American Adversaries charts the rise and spectacular success of contemporary history painting in the 18th century through the lives and experiences of two colonial American innovators: Benjamin West (1738–1820) and John Singleton Copley (1738–1815). This major exhibition is the first to offer a revealing look at their ambitious, competitive, and highly successful lives.
West and Copley—initially friends but eventually bitter rivals—created theatrical paintings that romanticized current events and captured the imaginations of the public. At the core of the exhibition are two works that catapulted these artists to international fame: West’s The Death of General Wolfe and Copley’s Watson and the Shark. These paintings have not been presented together in more than 60 years and never before in this context.
The two key paintings are joined by works of art from all over the Atlantic World, providing greater perspective and meaning. American Adversaries: West and Copley in a Transatlantic World comprises oil paintings, works on paper, sculptures, and artifacts. Among the other artists represented are George Romney, Gilbert Stuart, and John Trumbull.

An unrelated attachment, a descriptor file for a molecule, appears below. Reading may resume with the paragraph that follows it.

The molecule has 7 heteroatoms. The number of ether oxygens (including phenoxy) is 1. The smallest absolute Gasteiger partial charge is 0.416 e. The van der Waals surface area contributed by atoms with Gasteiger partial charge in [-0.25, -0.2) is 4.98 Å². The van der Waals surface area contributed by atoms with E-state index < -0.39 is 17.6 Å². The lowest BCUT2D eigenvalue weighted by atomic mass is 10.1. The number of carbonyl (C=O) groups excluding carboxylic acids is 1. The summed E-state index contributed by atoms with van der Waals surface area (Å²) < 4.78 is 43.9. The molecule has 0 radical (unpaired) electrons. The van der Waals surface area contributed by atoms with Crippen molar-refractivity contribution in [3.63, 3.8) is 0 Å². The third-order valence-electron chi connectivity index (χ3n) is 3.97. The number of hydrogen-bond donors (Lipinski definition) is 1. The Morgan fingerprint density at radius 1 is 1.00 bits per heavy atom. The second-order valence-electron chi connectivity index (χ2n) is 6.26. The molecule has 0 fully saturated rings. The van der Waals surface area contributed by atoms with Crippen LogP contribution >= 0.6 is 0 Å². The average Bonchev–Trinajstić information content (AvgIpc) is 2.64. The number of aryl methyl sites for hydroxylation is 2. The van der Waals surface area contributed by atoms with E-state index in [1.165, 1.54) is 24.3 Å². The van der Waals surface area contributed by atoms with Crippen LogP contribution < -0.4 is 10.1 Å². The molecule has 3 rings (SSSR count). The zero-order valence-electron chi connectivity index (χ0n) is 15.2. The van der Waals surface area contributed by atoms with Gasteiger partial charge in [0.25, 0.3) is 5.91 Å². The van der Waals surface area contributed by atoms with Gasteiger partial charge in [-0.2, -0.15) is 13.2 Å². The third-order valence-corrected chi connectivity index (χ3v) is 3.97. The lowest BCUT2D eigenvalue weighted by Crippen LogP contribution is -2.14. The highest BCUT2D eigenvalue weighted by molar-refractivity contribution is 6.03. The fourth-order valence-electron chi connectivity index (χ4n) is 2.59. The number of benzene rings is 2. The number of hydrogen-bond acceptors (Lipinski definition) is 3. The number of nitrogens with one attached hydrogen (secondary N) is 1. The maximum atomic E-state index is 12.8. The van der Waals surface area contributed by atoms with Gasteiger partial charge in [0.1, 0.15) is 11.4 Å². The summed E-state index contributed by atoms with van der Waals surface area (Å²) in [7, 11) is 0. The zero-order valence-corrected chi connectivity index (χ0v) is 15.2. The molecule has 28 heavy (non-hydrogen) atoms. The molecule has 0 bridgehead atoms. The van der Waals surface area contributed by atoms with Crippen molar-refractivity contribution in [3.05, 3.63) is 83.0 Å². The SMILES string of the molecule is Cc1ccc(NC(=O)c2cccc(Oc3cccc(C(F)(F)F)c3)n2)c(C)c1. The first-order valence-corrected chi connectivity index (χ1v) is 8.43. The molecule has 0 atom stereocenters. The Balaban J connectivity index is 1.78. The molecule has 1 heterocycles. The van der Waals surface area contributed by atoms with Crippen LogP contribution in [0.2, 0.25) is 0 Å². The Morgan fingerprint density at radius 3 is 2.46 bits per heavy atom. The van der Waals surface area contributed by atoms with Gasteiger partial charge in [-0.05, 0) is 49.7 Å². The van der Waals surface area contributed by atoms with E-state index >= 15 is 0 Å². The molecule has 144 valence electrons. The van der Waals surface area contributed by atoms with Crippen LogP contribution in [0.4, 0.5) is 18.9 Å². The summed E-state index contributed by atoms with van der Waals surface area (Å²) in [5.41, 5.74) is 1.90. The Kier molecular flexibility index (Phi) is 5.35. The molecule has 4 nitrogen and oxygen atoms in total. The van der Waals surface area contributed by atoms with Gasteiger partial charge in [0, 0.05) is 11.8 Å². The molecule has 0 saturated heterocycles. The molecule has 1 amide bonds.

A Closer Look
Explore The Death of General Wolfe and Watson and the Shark online through this interactive feature filled with interesting details and context about both iconic paintings and their artists.
In-Gallery Extra: Audio Tour in Both English and Spanish
Enhance your exhibition experience and learn more about the artwork on view. You may purchase the optional audio tour at the admissions desks.
An illustrated catalogue, published by the MFAH and distributed by Yale University Press, accompanies the exhibition and is available through The MFAH Shop (713.639.7360) and the Museum's Hirsch Library (713.639.7325).
Ruth K. Shartle Symposium
On Saturday, October 5, prominent scholars of 18th-century art address many of the themes developed in the exhibition, from curatorial, art-historical, and conservation perspectives.